In the interpretation of our results we follow the general consensus going back to the original work of Duysens and Sweers (1963) (see Introduction) that oxygenic photosynthetic organisms have two pigment systems, which display different Chl a fluorescence emission spectra, with the ratio of F > 700/F < 710 being larger in PS I compared to PS II. We further assume that under the conditions of our experiments the fluorescence emission at room temperature consists exclusively of contributions from Chl a in PS I, F(I), and Chl a in PS II, F(II). As was shown by Franck et al. (2002) using intact leaves, the relative contribution of F(I) is distinctly higher at emission wavelengths > 700 nm, where it shows a peak around 730 nm, whereas peak emission of F(II) is around 685 nm. For measuring fluorescence signals enriched in F(I) and F(II), respectively, we used the detector filter sets depicted in Fig. 1. While fluorescence above 700 nm (F > 700) was selected by 1 mm of Schott RG9, for selection of fluorescence below 710 nm (F < 710) a Balzers shortpass 710 nm filter was applied. In both cases these filters were protected by 2 mm low-fluorescent RG665 in order to avoid fluorescence of the RG9 and SP710 filters excited by stray pulse-modulated measuring light.

The polyphasic fluorescence rise induced upon the onset of saturating light was measured repetitively with the help of dedicated pre-programmed Script-files (PamWin-3 program) which control the timing between consecutive measurements and the different amplifier gains for the F > 700 and F < 710 recordings. For both signals the same detector was used and, therefore, the optical filters had to be changed manually. F > 700 and F < 710 were measured alternatingly at a constant repetition rate (5 min intervals). Averaging of the separate F > 700 and F < 710 recordings was started when an overall stationary state of the sample was reached and the differences between consecutive recordings of each kind had become negligibly small. Under these conditions the averaged F > 700 and F < 710 signal changes are close to being quasi-simultaneously measured, i.e. reflecting quasi-identical responses of the same sample. In this case, any difference in the F > 700 kinetics compared with the F < 710 kinetics may be considered to indicate differences in the F(I) contribution to the F > 700 and F < 710 responses.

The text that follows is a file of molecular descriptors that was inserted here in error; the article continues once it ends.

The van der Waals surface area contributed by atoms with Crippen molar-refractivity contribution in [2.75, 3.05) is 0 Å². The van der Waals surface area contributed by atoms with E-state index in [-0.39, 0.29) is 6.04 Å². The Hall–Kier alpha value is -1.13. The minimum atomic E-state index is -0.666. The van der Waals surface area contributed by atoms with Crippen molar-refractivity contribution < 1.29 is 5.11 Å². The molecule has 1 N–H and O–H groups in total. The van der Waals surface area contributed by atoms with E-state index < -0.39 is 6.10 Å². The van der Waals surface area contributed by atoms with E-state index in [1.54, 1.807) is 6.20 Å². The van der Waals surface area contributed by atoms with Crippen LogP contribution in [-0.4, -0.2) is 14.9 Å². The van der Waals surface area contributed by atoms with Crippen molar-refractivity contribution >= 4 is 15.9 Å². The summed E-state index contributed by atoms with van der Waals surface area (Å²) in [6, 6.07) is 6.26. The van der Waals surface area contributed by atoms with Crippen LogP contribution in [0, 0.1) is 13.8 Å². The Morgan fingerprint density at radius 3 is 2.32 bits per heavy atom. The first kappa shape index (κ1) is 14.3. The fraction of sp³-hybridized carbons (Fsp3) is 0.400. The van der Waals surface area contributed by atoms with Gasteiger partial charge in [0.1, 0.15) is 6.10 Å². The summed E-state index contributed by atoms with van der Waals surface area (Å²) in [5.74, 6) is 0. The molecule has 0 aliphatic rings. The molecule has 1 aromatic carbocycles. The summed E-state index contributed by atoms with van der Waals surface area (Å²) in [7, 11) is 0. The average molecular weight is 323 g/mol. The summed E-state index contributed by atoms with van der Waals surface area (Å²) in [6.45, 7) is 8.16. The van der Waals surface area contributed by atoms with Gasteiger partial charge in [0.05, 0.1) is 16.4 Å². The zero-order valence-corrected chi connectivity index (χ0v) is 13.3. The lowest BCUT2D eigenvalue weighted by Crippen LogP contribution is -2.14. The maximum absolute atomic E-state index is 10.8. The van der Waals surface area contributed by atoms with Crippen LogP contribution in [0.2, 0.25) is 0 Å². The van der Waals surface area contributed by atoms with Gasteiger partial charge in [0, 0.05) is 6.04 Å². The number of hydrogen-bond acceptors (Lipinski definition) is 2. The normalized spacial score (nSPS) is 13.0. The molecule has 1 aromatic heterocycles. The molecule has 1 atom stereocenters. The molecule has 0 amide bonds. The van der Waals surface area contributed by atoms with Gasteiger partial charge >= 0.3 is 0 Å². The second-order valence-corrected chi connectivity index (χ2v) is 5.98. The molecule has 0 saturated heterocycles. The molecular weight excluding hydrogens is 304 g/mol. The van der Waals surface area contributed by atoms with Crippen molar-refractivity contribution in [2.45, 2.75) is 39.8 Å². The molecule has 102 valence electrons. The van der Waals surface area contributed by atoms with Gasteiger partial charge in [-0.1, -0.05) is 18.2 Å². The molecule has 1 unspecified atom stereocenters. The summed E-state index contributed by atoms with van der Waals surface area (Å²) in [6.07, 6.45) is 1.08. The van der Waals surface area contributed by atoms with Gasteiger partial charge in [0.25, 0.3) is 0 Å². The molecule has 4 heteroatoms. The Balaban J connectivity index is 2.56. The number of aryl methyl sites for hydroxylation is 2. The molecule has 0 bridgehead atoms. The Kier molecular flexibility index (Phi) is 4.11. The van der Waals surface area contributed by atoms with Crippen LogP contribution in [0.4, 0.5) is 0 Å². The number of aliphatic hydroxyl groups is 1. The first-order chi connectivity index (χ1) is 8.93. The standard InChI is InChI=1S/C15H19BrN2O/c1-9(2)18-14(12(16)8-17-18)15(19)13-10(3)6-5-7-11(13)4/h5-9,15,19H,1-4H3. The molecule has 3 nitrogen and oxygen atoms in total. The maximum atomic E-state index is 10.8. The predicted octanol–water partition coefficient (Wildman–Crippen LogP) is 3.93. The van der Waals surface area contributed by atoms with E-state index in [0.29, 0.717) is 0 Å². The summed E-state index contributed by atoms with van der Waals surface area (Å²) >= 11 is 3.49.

If F(I) would contribute to the dark fluorescence yield (Fo) only, the kinetics of light induced changes of variable fluorescence yield should be equal in F > 700 and F < 710. On first inspection of the original raw data, this indeed seems to be the case. Figure 2 shows the screenshot of original F > 700 (red) and F < 710 (blue) recordings of the polyphasic rise of fluorescence yield induced by strong continuous light, as measured with a highly dilute suspension of Chlorella (200 µg Chl l−1). However, as will be shown below, closer inspection afterall reveals significant reproducible differences which argue in favour of variable fluorescence yield of PS I in vivo, Fv(I).

Fig. 2
figure 2

Comparison of the polyphasic fluorescence rise curves in Chlorella measured with the Multi-Color-PAM fluorometer at F > 700 (red) and F < 710 (blue). 440 nm pulse-modulated measuring light and 440 nm actinic light (4018 µmol m−2 s−1). 200 µg Chl l−1. 10 averages each of F > 700 and F < 710 curves that were measured alternatingly with 5 min intervals. Weak far-red background light (1 µmol m−2 s−1 730 nm quanta, applied for inducing standard reference conditions with respect to the states of PS II donor and acceptor sides and for the sake of long term reproducibility. Screenshot of original recordings in PamWin-3 Fast Kinetics window